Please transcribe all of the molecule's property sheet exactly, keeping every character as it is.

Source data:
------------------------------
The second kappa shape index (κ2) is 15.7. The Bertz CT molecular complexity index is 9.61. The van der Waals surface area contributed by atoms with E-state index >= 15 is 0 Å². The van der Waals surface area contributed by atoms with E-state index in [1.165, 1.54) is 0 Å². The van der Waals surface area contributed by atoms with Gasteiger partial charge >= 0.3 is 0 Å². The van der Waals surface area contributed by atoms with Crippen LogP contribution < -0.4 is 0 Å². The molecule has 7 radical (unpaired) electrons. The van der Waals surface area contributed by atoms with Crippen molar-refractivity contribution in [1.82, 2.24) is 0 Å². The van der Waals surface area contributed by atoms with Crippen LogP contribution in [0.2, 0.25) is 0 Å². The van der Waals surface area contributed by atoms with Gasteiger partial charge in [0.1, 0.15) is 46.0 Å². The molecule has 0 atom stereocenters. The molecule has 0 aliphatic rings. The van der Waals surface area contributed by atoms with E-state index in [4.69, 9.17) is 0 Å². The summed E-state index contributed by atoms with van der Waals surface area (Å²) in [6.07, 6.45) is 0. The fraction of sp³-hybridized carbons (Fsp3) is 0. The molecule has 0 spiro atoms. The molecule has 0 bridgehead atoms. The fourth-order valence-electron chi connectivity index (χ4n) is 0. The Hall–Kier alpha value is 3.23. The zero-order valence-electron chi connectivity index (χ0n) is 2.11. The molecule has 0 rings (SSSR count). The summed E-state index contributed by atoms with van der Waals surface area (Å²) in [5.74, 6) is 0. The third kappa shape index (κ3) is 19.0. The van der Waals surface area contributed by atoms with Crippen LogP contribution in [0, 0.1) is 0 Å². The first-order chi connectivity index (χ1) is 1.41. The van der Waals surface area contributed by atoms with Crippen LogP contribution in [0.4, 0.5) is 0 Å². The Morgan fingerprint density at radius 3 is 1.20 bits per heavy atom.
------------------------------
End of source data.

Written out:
The second kappa shape index (κ2) is 15.7. The Bertz CT molecular complexity index is 9.61. The van der Waals surface area contributed by atoms with E-state index >= 15 is 0 Å². The van der Waals surface area contributed by atoms with E-state index in [1.165, 1.54) is 0 Å². The van der Waals surface area contributed by atoms with Gasteiger partial charge >= 0.3 is 0 Å². The van der Waals surface area contributed by atoms with Crippen LogP contribution < -0.4 is 0 Å². The molecule has 7 radical (unpaired) electrons. The van der Waals surface area contributed by atoms with Crippen molar-refractivity contribution in [1.82, 2.24) is 0 Å². The van der Waals surface area contributed by atoms with Crippen LogP contribution in [0.2, 0.25) is 0 Å². The van der Waals surface area contributed by atoms with Gasteiger partial charge in [0.1, 0.15) is 46.0 Å². The molecule has 0 atom stereocenters. The molecule has 0 aliphatic rings. The van der Waals surface area contributed by atoms with E-state index in [4.69, 9.17) is 0 Å². The summed E-state index contributed by atoms with van der Waals surface area (Å²) in [6.07, 6.45) is 0. The fraction of sp³-hybridized carbons (Fsp3) is 0. The molecule has 0 spiro atoms. The molecule has 0 bridgehead atoms. The fourth-order valence-electron chi connectivity index (χ4n) is 0. The Hall–Kier alpha value is 3.23. The zero-order valence-electron chi connectivity index (χ0n) is 2.11. The molecule has 0 rings (SSSR count). The summed E-state index contributed by atoms with van der Waals surface area (Å²) in [5.74, 6) is 0. The third kappa shape index (κ3) is 19.0. The van der Waals surface area contributed by atoms with Crippen LogP contribution in [0, 0.1) is 0 Å². The first-order chi connectivity index (χ1) is 1.41. The van der Waals surface area contributed by atoms with Crippen LogP contribution in [0.4, 0.5) is 0 Å². The Morgan fingerprint density at radius 3 is 1.20 bits per heavy atom.